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#6
Coming from a background with only basic music theory, make up your own chords and experiment.
For example take a chord, change every single note except the root into something else in the same key (or different if you're feeling that way).
Or
Take a chord, change the root note and one other note.
This is how I write my music these days, I know they all have names of course, but I prefer to just make up new ones to me all over the guitar and play what works and sounds good.
#7
One thing in the OP at a time:

Ionian keys aren't a thing.

+6 chords don't exist in the kind of music you're trying to play.

Tritone substitution doesn't make anything to do with I. It works over any chord with a tritone.

Giant Steps is a 3 tonic system delineating an augmented triad. You can use the same idea to replace any diatonic progression.

But you can't just "start" throwing in the Coltrane Matrix.

What's the most complex harmony you've been writing? Give us that and we can tell you what the next level is easily.
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#8
Quote by jrcsgtpeppers
You didnt answer my question at all. I am looking for new formulas to create chord progressions with chords that use notes outside the standard 7 note major scale in the same way I can use tritone substitution to substitute the V when resolving to the I. I am sure there are other tricks out there to logically employ more chords into a chord progression.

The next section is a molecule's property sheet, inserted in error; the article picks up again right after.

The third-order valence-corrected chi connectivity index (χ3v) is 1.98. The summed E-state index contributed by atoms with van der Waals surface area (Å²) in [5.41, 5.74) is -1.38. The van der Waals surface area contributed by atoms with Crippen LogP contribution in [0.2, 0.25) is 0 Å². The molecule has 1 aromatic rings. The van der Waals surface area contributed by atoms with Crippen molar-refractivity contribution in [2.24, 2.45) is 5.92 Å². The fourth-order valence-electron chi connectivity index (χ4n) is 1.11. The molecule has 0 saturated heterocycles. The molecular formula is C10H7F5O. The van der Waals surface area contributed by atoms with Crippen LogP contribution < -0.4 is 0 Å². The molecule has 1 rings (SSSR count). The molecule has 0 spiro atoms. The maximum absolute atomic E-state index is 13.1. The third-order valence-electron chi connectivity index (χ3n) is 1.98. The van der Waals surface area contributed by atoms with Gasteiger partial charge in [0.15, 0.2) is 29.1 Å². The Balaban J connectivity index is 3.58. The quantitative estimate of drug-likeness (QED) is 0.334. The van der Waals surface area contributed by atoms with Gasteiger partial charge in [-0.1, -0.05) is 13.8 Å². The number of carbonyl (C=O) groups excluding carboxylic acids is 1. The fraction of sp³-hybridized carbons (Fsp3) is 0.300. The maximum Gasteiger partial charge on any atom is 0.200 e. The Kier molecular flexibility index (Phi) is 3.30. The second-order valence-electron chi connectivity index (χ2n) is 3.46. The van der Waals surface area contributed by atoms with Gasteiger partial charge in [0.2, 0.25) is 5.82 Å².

He didn't answer your question because it's clear you haven't done the basic work to understand functional harmony.

Quote by intothe
Coming from a background with only basic music theory, make up your own chords and experiment.
For example take a chord, change every single note except the root into something else in the same key (or different if you're feeling that way).
Or
Take a chord, change the root note and one other note.
This is how I write my music these days, I know they all have names of course, but I prefer to just make up new ones to me all over the guitar and play what works and sounds good.

While this "works", it sort of equivalent to throwing paint at something. Yes, sometimes what you get is interesting and provoking, but usually it's just a random amalgam of...whatever. In music, it tends to be more useful to learn the basics (which, in this thread, really means OP needs to learn functional harmony) than to just throw things together and hope it works.
Last edited by crazysam23_Atax at Jun 15, 2015,
#9
^This. And even when Pollock throws paint at a wall, he knows exactly what he's doing.

"They don't sound good because they're playing at random, they're playing at random because they sound good"
"There are two styles of music. Good music and bad music." -Duke Ellington

"If you really think about it, the guitar is a pointless instrument." - Robert Fripp